Xu Yun’s Letter to Chiang Kai-shek

‘In the early months of 1943 (when Xu Yun was in his 104th year), he had a conversation with the Nationalist leader Chiang Kai-shek (1887-1975) regarding the Buddhist teachings (Dharma), the philosophical principles of materialism and idealism, and the theology of Christianity. Thirteen years earlier, Chiang Kai-shek had converted to (Methodist) Christianity in 1929, and since that time had believed that China’s future could be moulded and directed from principles contained within the Bible itself, and this belief influenced policies such as the ‘Three Principles of the People’ and the ‘New Life Movement.’ ‘

Richard Hunn (1949-2006) – British Sinologist.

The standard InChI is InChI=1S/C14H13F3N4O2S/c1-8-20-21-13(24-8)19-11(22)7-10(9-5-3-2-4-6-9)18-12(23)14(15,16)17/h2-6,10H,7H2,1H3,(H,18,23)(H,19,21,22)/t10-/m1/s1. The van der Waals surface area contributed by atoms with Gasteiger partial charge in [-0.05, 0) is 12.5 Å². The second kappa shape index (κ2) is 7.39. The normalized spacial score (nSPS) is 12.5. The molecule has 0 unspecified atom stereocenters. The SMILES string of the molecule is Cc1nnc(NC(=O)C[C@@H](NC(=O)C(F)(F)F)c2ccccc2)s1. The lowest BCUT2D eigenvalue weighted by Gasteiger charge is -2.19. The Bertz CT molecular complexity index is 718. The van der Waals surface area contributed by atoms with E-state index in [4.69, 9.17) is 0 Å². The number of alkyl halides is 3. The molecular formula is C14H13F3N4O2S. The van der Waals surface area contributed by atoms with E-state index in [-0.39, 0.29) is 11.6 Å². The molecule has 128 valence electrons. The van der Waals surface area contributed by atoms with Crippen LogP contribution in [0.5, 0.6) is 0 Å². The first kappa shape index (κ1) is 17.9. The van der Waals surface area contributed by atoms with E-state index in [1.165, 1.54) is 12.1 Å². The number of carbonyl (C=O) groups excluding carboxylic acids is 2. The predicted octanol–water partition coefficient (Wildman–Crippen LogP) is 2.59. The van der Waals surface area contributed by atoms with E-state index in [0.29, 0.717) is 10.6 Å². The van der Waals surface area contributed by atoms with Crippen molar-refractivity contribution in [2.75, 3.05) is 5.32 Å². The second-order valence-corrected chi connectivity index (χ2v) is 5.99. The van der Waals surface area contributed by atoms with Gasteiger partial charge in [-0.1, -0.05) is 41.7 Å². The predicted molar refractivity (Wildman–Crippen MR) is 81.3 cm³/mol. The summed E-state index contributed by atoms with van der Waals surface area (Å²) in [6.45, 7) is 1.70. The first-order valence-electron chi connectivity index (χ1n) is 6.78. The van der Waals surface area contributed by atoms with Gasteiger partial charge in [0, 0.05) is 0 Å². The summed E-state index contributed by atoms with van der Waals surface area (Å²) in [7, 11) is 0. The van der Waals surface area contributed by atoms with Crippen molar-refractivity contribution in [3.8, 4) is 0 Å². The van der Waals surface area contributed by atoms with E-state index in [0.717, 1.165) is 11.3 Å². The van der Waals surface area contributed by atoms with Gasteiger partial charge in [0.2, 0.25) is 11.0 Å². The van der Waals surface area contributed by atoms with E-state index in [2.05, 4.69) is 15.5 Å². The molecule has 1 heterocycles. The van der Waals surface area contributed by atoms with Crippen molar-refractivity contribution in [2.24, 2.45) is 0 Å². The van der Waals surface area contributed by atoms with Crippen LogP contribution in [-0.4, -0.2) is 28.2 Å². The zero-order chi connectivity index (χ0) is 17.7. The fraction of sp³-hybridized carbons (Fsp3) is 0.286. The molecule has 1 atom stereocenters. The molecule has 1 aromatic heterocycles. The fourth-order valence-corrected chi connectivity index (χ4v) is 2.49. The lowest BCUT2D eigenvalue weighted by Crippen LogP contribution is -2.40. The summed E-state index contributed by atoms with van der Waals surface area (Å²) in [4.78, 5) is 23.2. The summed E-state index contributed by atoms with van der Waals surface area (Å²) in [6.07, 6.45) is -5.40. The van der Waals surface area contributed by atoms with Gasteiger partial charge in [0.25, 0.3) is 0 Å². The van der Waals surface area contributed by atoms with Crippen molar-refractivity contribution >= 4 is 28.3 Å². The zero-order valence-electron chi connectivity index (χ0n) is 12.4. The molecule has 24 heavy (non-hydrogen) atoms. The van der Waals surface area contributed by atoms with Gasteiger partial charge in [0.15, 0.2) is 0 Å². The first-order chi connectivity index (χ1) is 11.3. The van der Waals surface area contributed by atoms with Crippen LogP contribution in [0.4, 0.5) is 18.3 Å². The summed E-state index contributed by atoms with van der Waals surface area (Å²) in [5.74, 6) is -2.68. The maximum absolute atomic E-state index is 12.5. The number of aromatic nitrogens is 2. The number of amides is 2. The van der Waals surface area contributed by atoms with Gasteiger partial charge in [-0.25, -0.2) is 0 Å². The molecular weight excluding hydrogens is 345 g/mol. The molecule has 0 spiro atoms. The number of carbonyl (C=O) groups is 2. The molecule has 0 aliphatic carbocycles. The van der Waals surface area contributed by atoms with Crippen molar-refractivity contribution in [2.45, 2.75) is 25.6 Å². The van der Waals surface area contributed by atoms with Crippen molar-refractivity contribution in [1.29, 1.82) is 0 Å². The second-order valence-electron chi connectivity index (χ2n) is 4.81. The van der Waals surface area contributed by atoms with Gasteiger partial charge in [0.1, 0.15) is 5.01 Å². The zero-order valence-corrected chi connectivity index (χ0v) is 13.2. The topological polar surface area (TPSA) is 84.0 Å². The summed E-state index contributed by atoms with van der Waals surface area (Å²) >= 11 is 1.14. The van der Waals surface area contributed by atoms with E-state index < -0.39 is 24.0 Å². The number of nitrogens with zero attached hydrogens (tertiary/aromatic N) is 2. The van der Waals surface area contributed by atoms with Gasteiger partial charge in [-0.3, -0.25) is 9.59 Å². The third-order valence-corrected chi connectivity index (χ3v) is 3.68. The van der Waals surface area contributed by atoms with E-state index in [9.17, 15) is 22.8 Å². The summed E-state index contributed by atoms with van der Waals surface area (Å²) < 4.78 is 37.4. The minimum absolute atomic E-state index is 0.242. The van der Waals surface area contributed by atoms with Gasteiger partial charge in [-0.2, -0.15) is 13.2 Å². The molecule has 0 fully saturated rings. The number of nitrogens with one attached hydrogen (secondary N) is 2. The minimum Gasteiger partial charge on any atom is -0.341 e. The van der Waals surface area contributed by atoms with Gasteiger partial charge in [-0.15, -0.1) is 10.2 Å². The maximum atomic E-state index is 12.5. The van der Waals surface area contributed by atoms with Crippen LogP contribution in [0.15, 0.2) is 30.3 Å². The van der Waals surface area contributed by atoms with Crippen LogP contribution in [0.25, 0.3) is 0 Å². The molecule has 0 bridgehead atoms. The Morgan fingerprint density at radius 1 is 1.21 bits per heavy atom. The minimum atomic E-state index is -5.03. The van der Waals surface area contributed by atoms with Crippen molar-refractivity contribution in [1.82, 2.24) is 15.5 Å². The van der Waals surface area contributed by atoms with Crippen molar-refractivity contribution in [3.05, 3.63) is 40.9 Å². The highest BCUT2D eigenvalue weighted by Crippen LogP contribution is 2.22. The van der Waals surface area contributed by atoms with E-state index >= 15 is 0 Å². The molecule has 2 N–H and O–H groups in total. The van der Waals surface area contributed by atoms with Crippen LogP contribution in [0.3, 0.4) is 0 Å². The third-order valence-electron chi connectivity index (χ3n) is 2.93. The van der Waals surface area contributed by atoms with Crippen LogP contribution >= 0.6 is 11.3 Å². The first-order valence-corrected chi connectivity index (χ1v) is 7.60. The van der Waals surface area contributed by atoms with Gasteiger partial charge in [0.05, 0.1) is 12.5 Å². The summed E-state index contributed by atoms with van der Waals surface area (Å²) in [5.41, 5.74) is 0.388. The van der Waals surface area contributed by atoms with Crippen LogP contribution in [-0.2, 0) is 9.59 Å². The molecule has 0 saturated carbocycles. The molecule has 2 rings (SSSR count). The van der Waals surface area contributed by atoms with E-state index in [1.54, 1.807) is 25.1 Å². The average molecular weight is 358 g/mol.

‘In the meantime Richard was pursuing an academic career in Chinese Buddhist studies, and for a time ran the Chinese Buddhist Association at Essex University. This part of his life is rather diverse, involving an Oxford University sponsored research programme about the famous psychologist Carl Gustav Jung, which involved a trip to Zurich and a meeting with Jung’s grand daughter. At this time Richard was shown a document written in Jung’s handwriting apparently expressing his belief that reincarnation might well be a real phenomena. This, and similar work was kept from the public by the Jung family because they thought that its content might diminish Jung’s academic standing. Richard’s interest with Jung arose because of Jung’s contact with Charles Luk. In 1961, when Jung was on his death bed, he was reading Luk’s first volume of Ch’an and Zen Teachings. Jung had his secretary write to Luk and explain that when Jung read what master Xu Yun taught, and when Xu Yun explained the realisation of the mind – Jung felt that he himself could have said just that! Much later, whilst living in Japan, Richard stumbled upon Jung’s entire published works in English in a small bookshop for a very small price. Before this, however, Richard had settled in Norfolk founding the Norwich Ch’an Association. Many people would visit Richard’s home and seek Ch’an instruction, and on occasion Charles Luk would even send one or two people, notably Chinese students from Malaysia.’

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